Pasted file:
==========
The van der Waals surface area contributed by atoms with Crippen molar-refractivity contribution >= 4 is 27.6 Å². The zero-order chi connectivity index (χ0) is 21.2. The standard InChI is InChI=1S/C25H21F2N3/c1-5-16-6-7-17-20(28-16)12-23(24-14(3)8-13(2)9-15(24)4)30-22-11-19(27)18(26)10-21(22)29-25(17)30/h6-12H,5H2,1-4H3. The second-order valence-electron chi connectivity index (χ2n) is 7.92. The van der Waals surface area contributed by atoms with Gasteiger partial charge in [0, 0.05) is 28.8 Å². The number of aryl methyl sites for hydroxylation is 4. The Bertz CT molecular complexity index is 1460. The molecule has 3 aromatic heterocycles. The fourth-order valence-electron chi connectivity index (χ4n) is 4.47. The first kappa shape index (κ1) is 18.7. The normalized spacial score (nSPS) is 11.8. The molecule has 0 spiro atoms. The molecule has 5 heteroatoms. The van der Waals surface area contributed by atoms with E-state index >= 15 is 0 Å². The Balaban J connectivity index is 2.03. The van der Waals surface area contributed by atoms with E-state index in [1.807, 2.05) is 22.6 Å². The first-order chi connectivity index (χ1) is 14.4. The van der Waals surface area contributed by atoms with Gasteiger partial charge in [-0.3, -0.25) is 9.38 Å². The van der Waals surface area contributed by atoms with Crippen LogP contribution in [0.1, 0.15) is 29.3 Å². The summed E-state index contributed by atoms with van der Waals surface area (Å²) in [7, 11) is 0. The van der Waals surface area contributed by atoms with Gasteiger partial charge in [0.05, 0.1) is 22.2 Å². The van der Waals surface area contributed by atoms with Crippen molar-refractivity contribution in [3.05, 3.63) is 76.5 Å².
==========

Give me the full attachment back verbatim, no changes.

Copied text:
The van der Waals surface area contributed by atoms with Crippen molar-refractivity contribution >= 4 is 27.6 Å². The zero-order chi connectivity index (χ0) is 21.2. The standard InChI is InChI=1S/C25H21F2N3/c1-5-16-6-7-17-20(28-16)12-23(24-14(3)8-13(2)9-15(24)4)30-22-11-19(27)18(26)10-21(22)29-25(17)30/h6-12H,5H2,1-4H3. The second-order valence-electron chi connectivity index (χ2n) is 7.92. The van der Waals surface area contributed by atoms with Gasteiger partial charge in [0, 0.05) is 28.8 Å². The number of aryl methyl sites for hydroxylation is 4. The Bertz CT molecular complexity index is 1460. The molecule has 3 aromatic heterocycles. The fourth-order valence-electron chi connectivity index (χ4n) is 4.47. The first kappa shape index (κ1) is 18.7. The normalized spacial score (nSPS) is 11.8. The molecule has 0 spiro atoms. The molecule has 5 heteroatoms. The van der Waals surface area contributed by atoms with E-state index >= 15 is 0 Å². The Balaban J connectivity index is 2.03. The van der Waals surface area contributed by atoms with E-state index in [1.807, 2.05) is 22.6 Å². The first-order chi connectivity index (χ1) is 14.4. The van der Waals surface area contributed by atoms with Gasteiger partial charge in [-0.3, -0.25) is 9.38 Å². The van der Waals surface area contributed by atoms with Crippen LogP contribution in [0.1, 0.15) is 29.3 Å². The summed E-state index contributed by atoms with van der Waals surface area (Å²) in [7, 11) is 0. The van der Waals surface area contributed by atoms with Gasteiger partial charge in [0.05, 0.1) is 22.2 Å². The van der Waals surface area contributed by atoms with Crippen molar-refractivity contribution in [3.05, 3.63) is 76.5 Å².